In this month’s issue of the Hawkesbury Parish News, I’m talking about late summer gluts in the garden. The copy deadline is half way through the previous month to the cover date, and a month after writing this article, we’ve only just finished dealing with our surplus fruit, but still the lanes round here are dotted with baskets of free apples, squash, and other produce for sale or for free at the garden gate.
Before I moved to Hawkesbury Upton, I couldn’t understand how people could leave windfall fruit to rot. My previous house, in Tring, Hertfordshire, was a tiny two-up, two-down Victorian terrace with a back yard rather than a garden, so growing fruit and vegetables was out of the question. So when a neighbour encouraged us to strip her crab apple tree of all its fruit for our new hobby of winemaking, we were overwhelmed by her generosity. Only now that my kitchen is full of baskets of windfall apples – plus a bucket containing 27 pints of fresh apple juice – can I empathise with her relief at offloading her surplus to a grateful home.
When we moved here from Tring, the garden was one of the biggest attractions of our new house. Its substantial lawn was edged with mature plum trees, and an apple tree divided the lawn from the kitchen garden, where soft fruit bushes flourished. Over the years, we’ve added crab-apple, pear and more apple varieties, and damson and cherry trees have planted themselves. (Thank you, wild birds!)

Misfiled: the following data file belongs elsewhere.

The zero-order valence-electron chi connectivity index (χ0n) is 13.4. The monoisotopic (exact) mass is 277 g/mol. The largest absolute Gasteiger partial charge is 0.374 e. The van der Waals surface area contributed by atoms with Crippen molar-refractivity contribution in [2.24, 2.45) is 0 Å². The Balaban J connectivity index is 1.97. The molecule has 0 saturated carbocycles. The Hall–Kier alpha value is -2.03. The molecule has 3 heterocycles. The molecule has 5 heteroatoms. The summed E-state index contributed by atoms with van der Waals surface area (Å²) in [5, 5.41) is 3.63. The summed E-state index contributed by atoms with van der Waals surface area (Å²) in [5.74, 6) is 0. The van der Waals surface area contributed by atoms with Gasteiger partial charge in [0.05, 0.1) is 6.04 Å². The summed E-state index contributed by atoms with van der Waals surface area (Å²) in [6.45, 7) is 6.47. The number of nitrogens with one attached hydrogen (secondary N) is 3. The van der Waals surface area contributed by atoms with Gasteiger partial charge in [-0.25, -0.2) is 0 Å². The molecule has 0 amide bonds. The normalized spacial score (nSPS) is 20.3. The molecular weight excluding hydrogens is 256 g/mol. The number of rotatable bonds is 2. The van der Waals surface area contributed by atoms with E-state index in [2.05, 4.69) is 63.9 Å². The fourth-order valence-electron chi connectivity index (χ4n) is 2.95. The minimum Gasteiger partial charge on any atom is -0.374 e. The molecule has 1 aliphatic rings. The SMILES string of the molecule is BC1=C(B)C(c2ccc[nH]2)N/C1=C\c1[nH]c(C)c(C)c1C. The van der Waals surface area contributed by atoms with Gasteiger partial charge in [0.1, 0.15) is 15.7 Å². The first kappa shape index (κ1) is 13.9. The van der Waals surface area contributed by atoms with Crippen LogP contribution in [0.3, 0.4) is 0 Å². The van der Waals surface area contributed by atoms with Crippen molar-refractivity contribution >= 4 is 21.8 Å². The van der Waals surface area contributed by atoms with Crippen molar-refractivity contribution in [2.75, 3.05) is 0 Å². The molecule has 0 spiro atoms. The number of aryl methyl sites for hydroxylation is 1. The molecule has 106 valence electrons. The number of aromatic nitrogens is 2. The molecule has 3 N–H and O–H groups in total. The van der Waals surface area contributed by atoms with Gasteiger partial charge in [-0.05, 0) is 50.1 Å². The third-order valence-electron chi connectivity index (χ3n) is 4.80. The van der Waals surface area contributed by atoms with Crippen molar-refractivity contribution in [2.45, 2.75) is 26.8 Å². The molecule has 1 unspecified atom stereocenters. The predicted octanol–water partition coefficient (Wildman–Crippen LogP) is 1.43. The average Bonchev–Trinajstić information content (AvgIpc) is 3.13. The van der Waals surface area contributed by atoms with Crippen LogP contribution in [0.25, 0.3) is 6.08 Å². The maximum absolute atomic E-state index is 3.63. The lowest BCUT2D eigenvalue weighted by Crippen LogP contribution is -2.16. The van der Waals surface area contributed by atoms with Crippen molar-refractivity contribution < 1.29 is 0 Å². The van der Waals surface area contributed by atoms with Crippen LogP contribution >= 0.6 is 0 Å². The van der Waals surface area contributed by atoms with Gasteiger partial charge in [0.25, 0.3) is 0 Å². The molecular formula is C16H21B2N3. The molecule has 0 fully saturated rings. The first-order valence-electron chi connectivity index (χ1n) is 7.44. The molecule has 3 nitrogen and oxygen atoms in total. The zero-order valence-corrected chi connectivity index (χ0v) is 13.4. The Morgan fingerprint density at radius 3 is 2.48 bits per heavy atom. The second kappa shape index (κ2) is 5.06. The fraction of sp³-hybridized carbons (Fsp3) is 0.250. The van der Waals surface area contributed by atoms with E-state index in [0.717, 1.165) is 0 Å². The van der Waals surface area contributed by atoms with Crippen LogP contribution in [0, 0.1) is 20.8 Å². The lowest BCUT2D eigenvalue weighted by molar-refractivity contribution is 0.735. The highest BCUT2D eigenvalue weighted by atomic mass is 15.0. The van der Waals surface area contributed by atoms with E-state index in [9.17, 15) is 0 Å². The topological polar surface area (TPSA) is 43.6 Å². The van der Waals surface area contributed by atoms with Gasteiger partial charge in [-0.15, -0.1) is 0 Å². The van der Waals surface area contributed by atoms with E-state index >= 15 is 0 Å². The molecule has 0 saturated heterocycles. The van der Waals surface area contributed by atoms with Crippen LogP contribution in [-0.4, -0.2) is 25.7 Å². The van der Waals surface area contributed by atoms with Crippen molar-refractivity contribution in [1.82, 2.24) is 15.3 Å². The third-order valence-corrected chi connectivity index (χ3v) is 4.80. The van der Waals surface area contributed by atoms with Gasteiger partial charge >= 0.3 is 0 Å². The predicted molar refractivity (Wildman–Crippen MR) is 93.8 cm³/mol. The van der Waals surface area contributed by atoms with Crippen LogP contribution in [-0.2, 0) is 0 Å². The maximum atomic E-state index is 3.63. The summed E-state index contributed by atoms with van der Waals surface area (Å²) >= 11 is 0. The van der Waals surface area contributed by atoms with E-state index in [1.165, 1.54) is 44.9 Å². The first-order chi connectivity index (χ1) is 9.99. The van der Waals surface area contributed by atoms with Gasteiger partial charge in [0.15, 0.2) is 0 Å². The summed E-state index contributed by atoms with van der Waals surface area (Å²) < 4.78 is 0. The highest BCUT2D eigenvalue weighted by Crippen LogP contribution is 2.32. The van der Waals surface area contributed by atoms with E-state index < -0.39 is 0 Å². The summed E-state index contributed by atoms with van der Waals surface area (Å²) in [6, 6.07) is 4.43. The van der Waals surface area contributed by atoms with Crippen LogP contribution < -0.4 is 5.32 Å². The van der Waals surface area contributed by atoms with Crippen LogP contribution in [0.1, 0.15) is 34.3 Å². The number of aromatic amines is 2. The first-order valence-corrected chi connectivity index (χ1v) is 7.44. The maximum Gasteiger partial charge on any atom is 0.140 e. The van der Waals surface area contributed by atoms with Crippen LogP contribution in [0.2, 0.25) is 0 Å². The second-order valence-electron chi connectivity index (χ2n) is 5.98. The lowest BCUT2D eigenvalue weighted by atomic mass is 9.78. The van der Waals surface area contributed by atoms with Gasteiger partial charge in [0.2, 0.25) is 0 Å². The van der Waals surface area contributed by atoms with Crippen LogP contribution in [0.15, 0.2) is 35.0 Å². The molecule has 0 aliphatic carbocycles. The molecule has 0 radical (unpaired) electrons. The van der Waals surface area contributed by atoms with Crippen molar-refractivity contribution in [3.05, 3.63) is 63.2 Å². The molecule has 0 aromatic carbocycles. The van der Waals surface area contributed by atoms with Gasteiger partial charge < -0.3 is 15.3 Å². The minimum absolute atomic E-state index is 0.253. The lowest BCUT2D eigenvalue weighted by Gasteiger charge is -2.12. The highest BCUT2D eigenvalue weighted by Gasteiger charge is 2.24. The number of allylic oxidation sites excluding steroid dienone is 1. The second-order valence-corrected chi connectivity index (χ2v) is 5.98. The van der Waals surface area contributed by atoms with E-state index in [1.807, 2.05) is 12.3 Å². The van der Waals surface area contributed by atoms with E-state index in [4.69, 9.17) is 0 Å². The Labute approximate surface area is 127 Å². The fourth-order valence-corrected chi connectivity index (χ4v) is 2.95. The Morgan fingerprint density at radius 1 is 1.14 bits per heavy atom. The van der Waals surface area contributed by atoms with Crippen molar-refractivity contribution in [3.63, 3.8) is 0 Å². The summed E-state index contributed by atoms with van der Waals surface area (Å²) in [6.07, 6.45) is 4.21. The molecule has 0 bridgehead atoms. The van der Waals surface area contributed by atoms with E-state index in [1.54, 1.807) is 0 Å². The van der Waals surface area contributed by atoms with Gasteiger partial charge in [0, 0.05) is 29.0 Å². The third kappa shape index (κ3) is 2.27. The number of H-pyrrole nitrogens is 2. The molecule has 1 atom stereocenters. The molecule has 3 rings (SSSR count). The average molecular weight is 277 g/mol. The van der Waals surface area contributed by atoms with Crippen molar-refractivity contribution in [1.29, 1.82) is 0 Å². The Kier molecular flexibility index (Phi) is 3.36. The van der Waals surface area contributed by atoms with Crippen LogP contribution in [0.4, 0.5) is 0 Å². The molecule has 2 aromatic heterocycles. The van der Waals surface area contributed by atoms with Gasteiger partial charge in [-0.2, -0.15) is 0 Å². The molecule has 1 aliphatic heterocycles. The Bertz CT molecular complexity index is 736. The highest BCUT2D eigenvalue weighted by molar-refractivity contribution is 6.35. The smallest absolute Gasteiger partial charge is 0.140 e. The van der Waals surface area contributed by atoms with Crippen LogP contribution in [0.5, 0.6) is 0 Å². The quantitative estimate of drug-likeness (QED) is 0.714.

Our plum trees have also multiplied, due to our habit of picking a ripe plum to eat on the move before chucking the stone on the ground wherever we happen to be. One summer, I anticipated a fairy ring of plum trees springing up where my aunt had sat in the garden, working her way through a dish of plums and leaving a circle of their stones around her chair.
This year we’ve had our largest yield of plums yet.
In the year of the Covid-19 pandemic, it’s good to have a reminder that nature can also be benevolent – so much so that it’s been hard work even to give away our surplus.
There’s only so much jam one can use. When I put my latest jars of plum jam in the larder, I discovered we still had four jars from last year.
At least our plums are delicious, unlike the marrows that Nick Cragg throws in with every lot at the Show Day auction. His cry of “And a marrow!” always raises a laugh.
But in the absence of this year’s Village Show, what are we going to do with all our marrows? At the 2021 Show, I predict record entry levels in the spirits category.
Anyone for marrow rum?
If you like the idea of the Village Show, you might enjoy my novel Best Murder in Show, the first in my lighthearted Sophie Sayers Village Mysteries series. Available in paperback, ebook and audiobook, it’s a cheery read to help you eke out the summer for a little longer.
Buy from online retailers here.
The paperback is also available at Hawkesbury Stores and to order from all good local bookshops.